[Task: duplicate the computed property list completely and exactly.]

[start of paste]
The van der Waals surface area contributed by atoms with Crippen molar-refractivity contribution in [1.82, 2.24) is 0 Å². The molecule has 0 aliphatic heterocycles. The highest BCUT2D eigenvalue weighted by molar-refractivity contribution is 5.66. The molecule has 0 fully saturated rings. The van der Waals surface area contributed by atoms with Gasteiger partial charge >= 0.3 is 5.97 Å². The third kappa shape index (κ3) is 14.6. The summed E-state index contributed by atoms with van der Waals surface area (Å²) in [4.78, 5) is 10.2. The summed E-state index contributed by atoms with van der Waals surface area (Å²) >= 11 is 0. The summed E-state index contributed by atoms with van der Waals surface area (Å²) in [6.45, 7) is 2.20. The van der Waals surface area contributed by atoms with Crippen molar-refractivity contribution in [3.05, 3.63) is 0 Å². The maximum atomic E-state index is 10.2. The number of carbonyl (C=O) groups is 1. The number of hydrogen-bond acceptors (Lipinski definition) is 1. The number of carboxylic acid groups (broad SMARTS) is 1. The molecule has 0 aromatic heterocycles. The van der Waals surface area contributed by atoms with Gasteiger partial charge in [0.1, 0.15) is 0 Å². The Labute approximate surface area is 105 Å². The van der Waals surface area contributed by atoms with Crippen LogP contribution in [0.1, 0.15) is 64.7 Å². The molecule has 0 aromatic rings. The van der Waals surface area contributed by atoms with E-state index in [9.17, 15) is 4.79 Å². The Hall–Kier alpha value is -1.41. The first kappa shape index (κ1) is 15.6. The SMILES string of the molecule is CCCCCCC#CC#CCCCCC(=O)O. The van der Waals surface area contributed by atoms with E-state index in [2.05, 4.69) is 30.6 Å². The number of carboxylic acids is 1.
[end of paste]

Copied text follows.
The van der Waals surface area contributed by atoms with Crippen molar-refractivity contribution in [1.82, 2.24) is 0 Å². The molecule has 0 aliphatic heterocycles. The highest BCUT2D eigenvalue weighted by molar-refractivity contribution is 5.66. The molecule has 0 fully saturated rings. The van der Waals surface area contributed by atoms with Gasteiger partial charge >= 0.3 is 5.97 Å². The third kappa shape index (κ3) is 14.6. The summed E-state index contributed by atoms with van der Waals surface area (Å²) in [4.78, 5) is 10.2. The summed E-state index contributed by atoms with van der Waals surface area (Å²) >= 11 is 0. The summed E-state index contributed by atoms with van der Waals surface area (Å²) in [6.45, 7) is 2.20. The van der Waals surface area contributed by atoms with Crippen molar-refractivity contribution in [3.05, 3.63) is 0 Å². The maximum atomic E-state index is 10.2. The number of carbonyl (C=O) groups is 1. The number of hydrogen-bond acceptors (Lipinski definition) is 1. The number of carboxylic acid groups (broad SMARTS) is 1. The molecule has 0 aromatic heterocycles. The van der Waals surface area contributed by atoms with Gasteiger partial charge in [0.1, 0.15) is 0 Å². The Labute approximate surface area is 105 Å². The van der Waals surface area contributed by atoms with Crippen LogP contribution in [0.1, 0.15) is 64.7 Å². The molecule has 0 aromatic rings. The van der Waals surface area contributed by atoms with E-state index in [9.17, 15) is 4.79 Å². The Hall–Kier alpha value is -1.41. The first kappa shape index (κ1) is 15.6. The SMILES string of the molecule is CCCCCCC#CC#CCCCCC(=O)O. The van der Waals surface area contributed by atoms with E-state index in [2.05, 4.69) is 30.6 Å². The number of carboxylic acids is 1.